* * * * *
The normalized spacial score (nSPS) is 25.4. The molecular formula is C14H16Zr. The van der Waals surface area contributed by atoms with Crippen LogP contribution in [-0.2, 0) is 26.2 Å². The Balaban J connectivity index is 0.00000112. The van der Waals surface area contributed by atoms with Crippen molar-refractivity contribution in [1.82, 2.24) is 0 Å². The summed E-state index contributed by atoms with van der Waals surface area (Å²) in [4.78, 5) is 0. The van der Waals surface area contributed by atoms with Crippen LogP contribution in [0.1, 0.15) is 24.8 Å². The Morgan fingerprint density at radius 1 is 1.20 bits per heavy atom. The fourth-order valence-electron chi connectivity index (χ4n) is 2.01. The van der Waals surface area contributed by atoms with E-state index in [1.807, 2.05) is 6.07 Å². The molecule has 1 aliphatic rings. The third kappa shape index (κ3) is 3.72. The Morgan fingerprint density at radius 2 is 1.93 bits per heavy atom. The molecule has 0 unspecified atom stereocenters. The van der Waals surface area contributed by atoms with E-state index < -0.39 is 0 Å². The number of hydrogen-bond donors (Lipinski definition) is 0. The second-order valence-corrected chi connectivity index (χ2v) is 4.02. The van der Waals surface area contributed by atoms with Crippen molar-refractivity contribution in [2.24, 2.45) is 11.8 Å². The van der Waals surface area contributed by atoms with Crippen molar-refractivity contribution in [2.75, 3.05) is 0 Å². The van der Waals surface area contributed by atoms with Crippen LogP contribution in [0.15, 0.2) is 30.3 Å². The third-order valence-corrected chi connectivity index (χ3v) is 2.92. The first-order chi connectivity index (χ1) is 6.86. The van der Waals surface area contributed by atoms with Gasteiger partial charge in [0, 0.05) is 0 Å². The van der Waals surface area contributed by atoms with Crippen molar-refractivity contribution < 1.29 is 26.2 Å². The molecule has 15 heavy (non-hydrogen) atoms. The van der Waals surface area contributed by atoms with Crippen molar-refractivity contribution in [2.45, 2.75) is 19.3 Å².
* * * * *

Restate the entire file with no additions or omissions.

The normalized spacial score (nSPS) is 25.4. The molecular formula is C14H16Zr. The van der Waals surface area contributed by atoms with Crippen LogP contribution in [-0.2, 0) is 26.2 Å². The Balaban J connectivity index is 0.00000112. The van der Waals surface area contributed by atoms with Crippen molar-refractivity contribution in [1.82, 2.24) is 0 Å². The summed E-state index contributed by atoms with van der Waals surface area (Å²) in [4.78, 5) is 0. The van der Waals surface area contributed by atoms with Crippen LogP contribution in [0.1, 0.15) is 24.8 Å². The Morgan fingerprint density at radius 1 is 1.20 bits per heavy atom. The fourth-order valence-electron chi connectivity index (χ4n) is 2.01. The van der Waals surface area contributed by atoms with E-state index in [1.807, 2.05) is 6.07 Å². The molecule has 1 aliphatic rings. The third kappa shape index (κ3) is 3.72. The Morgan fingerprint density at radius 2 is 1.93 bits per heavy atom. The molecule has 0 unspecified atom stereocenters. The van der Waals surface area contributed by atoms with E-state index < -0.39 is 0 Å². The number of hydrogen-bond donors (Lipinski definition) is 0. The second-order valence-corrected chi connectivity index (χ2v) is 4.02. The van der Waals surface area contributed by atoms with Crippen molar-refractivity contribution in [2.24, 2.45) is 11.8 Å². The van der Waals surface area contributed by atoms with Crippen molar-refractivity contribution in [2.75, 3.05) is 0 Å². The van der Waals surface area contributed by atoms with Crippen LogP contribution in [0.15, 0.2) is 30.3 Å². The third-order valence-corrected chi connectivity index (χ3v) is 2.92. The first-order chi connectivity index (χ1) is 6.86. The van der Waals surface area contributed by atoms with Gasteiger partial charge in [0, 0.05) is 0 Å². The van der Waals surface area contributed by atoms with Crippen molar-refractivity contribution < 1.29 is 26.2 Å². The molecule has 15 heavy (non-hydrogen) atoms. The van der Waals surface area contributed by atoms with Crippen molar-refractivity contribution in [2.45, 2.75) is 19.3 Å².